Arms Keeping and Bearing “Reform”

The House passed a bill last December that greatly expands background checks and that mandates concealed-carry reciprocity among the several States.

The Senate should take up that bill without further delay and pass it as well.  With the much broader background checks, there’s no longer any rational argument for opposing concealed-carry reciprocity.

It’s a pipedream, though; there aren’t enough Progressive-Democrat Senators willing to vote for cloture.  The lack of progress is too important to them as a campaign issue.

3 thoughts on “Arms Keeping and Bearing “Reform”

  1. “Extreme Risk TROs do not violate due process, since the orders are of short duration and must be followed by a full blown trial court hearing with notice and an opportunity to be heard. This has been well-established through constitutional challenges to domestic violence temporary restraining orders. That said, our President is massively overcompensating over the latest shooting. The fact of the matter is that even had such a law been on the books, the police, the school, and social services dropped the ball on Mr. Cruz. To make matters much worse, he has told two senators that national reciprocity should not be coupled with the FixNICS bill, “because we have to do something. But without connecting the two, as does the House bill, leverage is lost and the odds of overcoming a Democratic Party filibuster on the reciprocity bill is slim to none. I am reasonably certain that there will be no national reciprocity law passed this year, and if the midterms go as currently projected, with Democrats picking up a few key seats, reciprocity is dead.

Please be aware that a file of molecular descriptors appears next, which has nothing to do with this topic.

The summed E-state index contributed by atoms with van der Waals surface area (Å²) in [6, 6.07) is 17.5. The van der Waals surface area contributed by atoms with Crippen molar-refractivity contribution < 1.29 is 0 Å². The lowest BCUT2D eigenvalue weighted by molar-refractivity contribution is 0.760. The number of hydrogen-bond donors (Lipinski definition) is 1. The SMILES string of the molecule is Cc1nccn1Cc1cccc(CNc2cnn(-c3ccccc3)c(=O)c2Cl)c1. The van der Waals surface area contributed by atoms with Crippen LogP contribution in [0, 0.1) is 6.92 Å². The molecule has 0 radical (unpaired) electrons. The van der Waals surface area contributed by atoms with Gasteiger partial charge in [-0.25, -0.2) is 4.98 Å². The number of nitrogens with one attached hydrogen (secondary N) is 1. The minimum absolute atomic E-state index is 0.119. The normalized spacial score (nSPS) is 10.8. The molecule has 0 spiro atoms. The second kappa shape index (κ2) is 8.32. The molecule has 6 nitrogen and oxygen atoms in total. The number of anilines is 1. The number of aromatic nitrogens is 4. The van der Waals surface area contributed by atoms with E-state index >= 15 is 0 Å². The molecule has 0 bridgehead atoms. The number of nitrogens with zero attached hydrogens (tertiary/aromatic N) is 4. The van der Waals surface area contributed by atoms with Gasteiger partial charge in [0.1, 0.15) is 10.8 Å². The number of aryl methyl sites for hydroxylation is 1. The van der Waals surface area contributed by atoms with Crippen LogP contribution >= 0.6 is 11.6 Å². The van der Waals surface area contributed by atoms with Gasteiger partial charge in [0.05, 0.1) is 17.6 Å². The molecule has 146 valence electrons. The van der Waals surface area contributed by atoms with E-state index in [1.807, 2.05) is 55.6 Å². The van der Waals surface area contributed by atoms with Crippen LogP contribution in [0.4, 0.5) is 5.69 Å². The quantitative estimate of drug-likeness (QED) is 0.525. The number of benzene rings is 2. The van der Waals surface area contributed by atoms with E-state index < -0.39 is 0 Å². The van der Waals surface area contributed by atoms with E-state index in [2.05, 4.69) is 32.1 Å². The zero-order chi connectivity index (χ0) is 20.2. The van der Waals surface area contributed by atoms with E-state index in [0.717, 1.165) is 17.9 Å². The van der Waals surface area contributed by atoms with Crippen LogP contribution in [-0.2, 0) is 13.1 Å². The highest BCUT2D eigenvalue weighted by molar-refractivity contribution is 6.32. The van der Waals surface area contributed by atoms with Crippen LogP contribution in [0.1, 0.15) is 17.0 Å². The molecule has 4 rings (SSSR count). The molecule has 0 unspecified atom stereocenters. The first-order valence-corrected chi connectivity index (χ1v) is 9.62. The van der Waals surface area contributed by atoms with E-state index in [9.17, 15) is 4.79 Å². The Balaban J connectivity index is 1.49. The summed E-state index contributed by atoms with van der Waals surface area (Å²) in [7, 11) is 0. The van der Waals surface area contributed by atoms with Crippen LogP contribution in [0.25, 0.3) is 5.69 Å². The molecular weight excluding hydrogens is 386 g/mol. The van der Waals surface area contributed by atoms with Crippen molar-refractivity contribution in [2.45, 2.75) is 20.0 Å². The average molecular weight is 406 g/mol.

• I agree with you in principle, but I think you’re overstating the case.
      Last things first: …if the midterms go as currently projected, with Democrats picking up a few key seats, reciprocity is dead.
      Not dead, just set back. Nothing is ever final in politics or in legislation.
      The larger point is that a single failure of government or law enforcement–and I’m satisfied the Broward County failure is an isolated incident; the average police response time in urban areas, after all, is 3-5 minutes–is not a reason to not take corrective action. We just need to take care regarding that corrective action.
      IMNSHO, the proper corrective action is to arm trained teachers or other staff (taking schools as a canonical example) so that the true first responders, those already on scene, can begin responding inside those 3-5 minutes, which in the present instant also would have filled in the delay caused by the BSO’s failure to perform.
      I keep looking for an answer from those who want gun controls expanded to this kind of question: how many of those murdered students in the Marjory Stoneman Douglas High School would be alive and how many of those injured would be unharmed today had there been an armed responder or two or three among the school’s teachers and staff who could have answered Cruz within those 3-5–or 30-ish–minutes before the police arrived?
      Eric Hines

  2. The Progressives want Tenth Amendment protection for their state’s desires to regulate (to whatever degree) the keeping and bearing of arms. However, the language of the amendment itself is clear –

    The powers not delegated to the United States by the Constitution, nor prohibited by it to the states, are reserved to the states respectively, or to the people.

    The Second Amendment, however, resolves the issue –

    A well regulated militia, being necessary to the security of a free state, the right of the people to keep and bear arms, shall not be infringed.

    “…nor prohibited by it to the states …” is trumped by “… shall not be infringed.” It doesn’t say shall not be infringed by Congress, but shall not be infringed. Period. And the Constitution remains the supreme law of the land, superseding state laws where the latter conflict.

    Or, at least, that’s how I thought it was supposed to work.

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